Through October 6
THE MILLIONAIRESS Shaw Festival/Court House Theatre
Ah! The joys of being rich when everyone else is poor and getting poorer.
No, we aren't talking about some massive contributor to a “super PAC,” but Epifania Ognisanti di Parerga.
She thinks of herself as not quite rich, since she only has 30-million pounds because her beloved father had blown 120-million before his death.
Since George Bernard Shaw set “The Millionairess” in the depths of the Great Depression when people begged for a dollar as Epifania (Nicole Underhay) gloried in being rich and in the social value of some trying to become even more rich.
The interesting thing about the rich woman is that she really has the ability to make money, not just to live off the vast pile she earned the old-fashioned way...inheritance.
In these days of mass starvation, Epifania moves in circles seemingly untouched by poverty or social attack.
She's married but husband Alastair Fitzlassenden (Martin Happer) wants to dump her and marry Polly Smith (Robin Evan Willis) with whom he's openly involved.
He wants to use lawyer Julius Sagamore (Kevin Bundy) for the divorce but he already works for Epifania.
This was a time when divorce was very difficult in England.
No matter how little husband and wife have in common, she won't give him up, just because someone else wants him.
Of course she has something going on the side, Adrian Blenderbland (a wonderful Steven Sutcliffe), who is as soft as Epifania is hard.
This being Britain, all of the players appear to know each other and ignore some of the more insane characteristics in dramatic lives.
Then, Epifania meets The Doctor (Kevin Hanchard) in a decrepit Thames River pub, the Pig and Whistle, a local with no redeeming value.
She explains to this dedicated Muslim physician her philosophy of life, involving the rich getting richer while he explains to her what he's trying to do to help those who can't pay for care.
The rich side of the conversation decides to marry him if he can take a pittance of her wealth and make a lot.
She simply doesn't understand him because he's not like her.
She decides while waiting to take the pub and turn it into the fancy restaurant, the Cardinal's Hat, and make it profitable.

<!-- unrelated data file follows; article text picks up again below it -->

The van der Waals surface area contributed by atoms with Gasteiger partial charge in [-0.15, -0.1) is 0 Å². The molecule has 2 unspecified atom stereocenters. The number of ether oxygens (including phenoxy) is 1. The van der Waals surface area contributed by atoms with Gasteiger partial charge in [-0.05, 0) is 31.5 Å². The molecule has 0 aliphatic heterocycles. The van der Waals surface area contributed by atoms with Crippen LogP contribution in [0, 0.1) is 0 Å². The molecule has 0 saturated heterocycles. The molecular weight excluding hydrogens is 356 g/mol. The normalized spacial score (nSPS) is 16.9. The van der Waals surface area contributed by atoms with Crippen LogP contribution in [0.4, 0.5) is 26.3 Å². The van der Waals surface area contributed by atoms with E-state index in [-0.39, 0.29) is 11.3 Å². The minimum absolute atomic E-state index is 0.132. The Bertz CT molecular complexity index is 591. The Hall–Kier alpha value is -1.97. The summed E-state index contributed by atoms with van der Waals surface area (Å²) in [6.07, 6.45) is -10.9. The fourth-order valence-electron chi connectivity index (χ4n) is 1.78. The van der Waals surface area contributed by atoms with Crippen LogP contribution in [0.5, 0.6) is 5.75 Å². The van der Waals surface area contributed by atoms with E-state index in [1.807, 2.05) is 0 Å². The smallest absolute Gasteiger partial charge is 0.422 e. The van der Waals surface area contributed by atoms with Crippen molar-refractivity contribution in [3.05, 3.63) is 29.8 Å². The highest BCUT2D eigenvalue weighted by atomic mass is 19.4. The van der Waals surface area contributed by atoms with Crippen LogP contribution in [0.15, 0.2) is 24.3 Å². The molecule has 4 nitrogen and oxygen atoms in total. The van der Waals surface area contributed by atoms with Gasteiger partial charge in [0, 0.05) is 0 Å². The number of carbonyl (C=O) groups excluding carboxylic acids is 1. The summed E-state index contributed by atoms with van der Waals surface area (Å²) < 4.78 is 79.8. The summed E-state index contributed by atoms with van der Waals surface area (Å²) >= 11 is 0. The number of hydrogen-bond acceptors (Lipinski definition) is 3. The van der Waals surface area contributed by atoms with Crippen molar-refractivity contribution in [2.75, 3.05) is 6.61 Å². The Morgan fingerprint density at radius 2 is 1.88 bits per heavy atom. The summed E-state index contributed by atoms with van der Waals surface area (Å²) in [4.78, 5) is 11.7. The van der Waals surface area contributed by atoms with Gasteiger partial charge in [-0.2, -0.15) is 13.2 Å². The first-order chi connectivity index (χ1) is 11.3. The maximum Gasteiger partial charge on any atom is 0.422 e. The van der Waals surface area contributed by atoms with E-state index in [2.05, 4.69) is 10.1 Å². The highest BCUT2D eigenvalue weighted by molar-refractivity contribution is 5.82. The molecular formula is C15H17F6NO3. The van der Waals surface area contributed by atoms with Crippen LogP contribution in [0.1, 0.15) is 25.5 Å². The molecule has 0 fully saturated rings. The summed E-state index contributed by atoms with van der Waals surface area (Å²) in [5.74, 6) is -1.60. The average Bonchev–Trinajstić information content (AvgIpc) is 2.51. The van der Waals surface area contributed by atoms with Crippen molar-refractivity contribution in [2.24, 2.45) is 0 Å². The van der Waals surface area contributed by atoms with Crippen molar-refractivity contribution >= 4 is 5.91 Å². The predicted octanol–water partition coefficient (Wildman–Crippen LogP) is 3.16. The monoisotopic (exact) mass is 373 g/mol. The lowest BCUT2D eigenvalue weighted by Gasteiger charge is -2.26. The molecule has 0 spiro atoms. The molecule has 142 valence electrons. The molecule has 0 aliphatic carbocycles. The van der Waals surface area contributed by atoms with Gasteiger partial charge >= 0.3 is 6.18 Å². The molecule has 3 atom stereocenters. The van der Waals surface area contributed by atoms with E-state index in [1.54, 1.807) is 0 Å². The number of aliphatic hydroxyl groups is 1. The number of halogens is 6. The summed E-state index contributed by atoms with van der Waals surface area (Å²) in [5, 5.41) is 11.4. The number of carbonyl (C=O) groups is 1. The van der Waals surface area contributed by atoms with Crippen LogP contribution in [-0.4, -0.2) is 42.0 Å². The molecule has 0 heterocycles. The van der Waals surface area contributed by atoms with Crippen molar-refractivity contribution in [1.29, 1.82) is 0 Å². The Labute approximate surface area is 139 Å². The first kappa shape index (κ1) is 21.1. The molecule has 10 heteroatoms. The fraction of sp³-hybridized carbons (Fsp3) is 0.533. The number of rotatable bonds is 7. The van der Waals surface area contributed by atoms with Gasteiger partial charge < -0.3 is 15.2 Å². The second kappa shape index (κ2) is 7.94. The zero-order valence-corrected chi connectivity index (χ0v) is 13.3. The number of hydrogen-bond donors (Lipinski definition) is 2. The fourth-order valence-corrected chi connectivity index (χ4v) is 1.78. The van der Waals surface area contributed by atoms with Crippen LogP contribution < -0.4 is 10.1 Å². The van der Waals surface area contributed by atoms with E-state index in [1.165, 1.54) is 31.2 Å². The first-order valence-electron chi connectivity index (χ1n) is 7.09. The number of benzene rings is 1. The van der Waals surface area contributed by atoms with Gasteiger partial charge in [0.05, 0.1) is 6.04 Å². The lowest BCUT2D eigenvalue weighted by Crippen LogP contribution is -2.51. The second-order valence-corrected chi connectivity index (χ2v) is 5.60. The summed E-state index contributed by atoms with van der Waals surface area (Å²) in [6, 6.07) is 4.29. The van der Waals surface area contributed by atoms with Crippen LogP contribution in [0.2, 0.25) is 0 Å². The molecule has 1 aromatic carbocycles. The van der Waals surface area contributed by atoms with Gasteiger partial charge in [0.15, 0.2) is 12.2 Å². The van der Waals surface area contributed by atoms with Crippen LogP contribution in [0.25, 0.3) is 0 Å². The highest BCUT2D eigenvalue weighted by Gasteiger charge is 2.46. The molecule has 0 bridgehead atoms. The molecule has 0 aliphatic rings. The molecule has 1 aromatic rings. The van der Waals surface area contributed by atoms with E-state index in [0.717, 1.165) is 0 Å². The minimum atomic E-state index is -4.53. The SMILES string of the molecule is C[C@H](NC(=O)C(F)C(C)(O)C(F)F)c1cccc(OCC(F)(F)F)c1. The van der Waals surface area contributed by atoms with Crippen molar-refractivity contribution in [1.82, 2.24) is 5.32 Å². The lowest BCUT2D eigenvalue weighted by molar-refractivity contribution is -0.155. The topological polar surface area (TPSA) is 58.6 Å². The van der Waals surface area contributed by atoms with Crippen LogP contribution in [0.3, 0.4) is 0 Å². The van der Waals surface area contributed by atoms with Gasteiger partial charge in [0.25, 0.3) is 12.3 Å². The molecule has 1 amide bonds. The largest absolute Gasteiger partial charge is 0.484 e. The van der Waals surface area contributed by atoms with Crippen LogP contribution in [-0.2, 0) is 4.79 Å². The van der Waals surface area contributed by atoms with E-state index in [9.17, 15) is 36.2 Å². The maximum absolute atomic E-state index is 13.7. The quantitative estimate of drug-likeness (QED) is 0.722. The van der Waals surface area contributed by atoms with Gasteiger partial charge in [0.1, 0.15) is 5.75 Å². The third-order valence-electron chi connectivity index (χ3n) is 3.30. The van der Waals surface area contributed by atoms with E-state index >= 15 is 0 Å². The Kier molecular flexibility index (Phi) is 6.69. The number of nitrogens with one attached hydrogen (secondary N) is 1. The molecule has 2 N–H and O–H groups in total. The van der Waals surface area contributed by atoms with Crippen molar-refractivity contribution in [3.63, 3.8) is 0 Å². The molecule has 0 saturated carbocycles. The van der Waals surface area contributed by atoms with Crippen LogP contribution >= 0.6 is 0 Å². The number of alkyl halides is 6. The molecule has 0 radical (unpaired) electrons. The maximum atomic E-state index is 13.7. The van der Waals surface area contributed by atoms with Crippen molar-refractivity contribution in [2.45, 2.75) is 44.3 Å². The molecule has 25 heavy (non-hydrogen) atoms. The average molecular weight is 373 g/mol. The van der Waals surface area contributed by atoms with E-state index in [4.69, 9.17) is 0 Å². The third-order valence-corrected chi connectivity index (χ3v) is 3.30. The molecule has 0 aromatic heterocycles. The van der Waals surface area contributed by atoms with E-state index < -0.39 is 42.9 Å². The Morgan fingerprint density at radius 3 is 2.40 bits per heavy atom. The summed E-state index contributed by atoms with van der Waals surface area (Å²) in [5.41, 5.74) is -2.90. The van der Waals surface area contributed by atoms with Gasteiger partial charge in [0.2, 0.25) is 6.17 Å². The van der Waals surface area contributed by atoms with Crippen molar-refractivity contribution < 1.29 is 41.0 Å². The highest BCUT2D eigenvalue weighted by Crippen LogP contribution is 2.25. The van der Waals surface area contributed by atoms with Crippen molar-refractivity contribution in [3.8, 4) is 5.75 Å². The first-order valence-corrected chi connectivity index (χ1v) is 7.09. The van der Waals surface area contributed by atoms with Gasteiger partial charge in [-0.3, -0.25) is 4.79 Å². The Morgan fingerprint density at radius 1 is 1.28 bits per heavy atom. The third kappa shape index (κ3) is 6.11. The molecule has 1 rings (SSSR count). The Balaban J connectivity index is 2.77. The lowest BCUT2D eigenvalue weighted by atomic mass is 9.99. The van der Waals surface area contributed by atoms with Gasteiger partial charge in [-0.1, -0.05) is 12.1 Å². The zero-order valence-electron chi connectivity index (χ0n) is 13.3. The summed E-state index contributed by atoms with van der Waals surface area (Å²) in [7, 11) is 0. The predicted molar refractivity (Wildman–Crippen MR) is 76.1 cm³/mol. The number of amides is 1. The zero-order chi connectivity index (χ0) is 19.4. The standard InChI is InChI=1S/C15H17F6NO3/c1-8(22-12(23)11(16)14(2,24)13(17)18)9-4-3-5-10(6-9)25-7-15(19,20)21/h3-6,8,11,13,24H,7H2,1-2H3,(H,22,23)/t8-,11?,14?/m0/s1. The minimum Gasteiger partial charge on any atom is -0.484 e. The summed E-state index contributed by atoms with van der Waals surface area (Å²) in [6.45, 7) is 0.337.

She does that but the proprietor (Mark Uhre) explains to Alastair and Polly that meant everyone involved has been fired and abandoned in the process.
Epifania also decides to make a clothing sweatshop even more profitable even though owners Joe (Michael Ball) and his wife (Wendy Thatcher) say it won't work.
Epifania reminds me of some rich people I know.
It's not that they are evil or anything like that, although I know some other people who believe rich people are evil.
They just believe they are right and their money proves they are on the side of right and they can make the great decisions, brains clogged by the Opinion page of The Wall Street Journal.
It would be hard to be on the side of the rich after Nicole Underhay swaggers through this role.
While “The Millionairess” was written on the downside of Shaw's long career, he retains some ability to develop characters who epitomize what he's attacking.
Here, where Underhay and Hanchard are so wonderful, the story works.
They are backed with strong work from Sutcliffe, Uhre and Ball.
It's interesting that the Shaw returns to this play so often when it depends on rich customers to buy tickets and rich corporations and companies to subsidize productions.
Maybe there is some guilt somewhere.
With Blair Williams' strong direction and Cameron Porteous' minimalist sets, “The Millionairess” is a wonderful show worth seeing and wondering who in the audience with you has the money.
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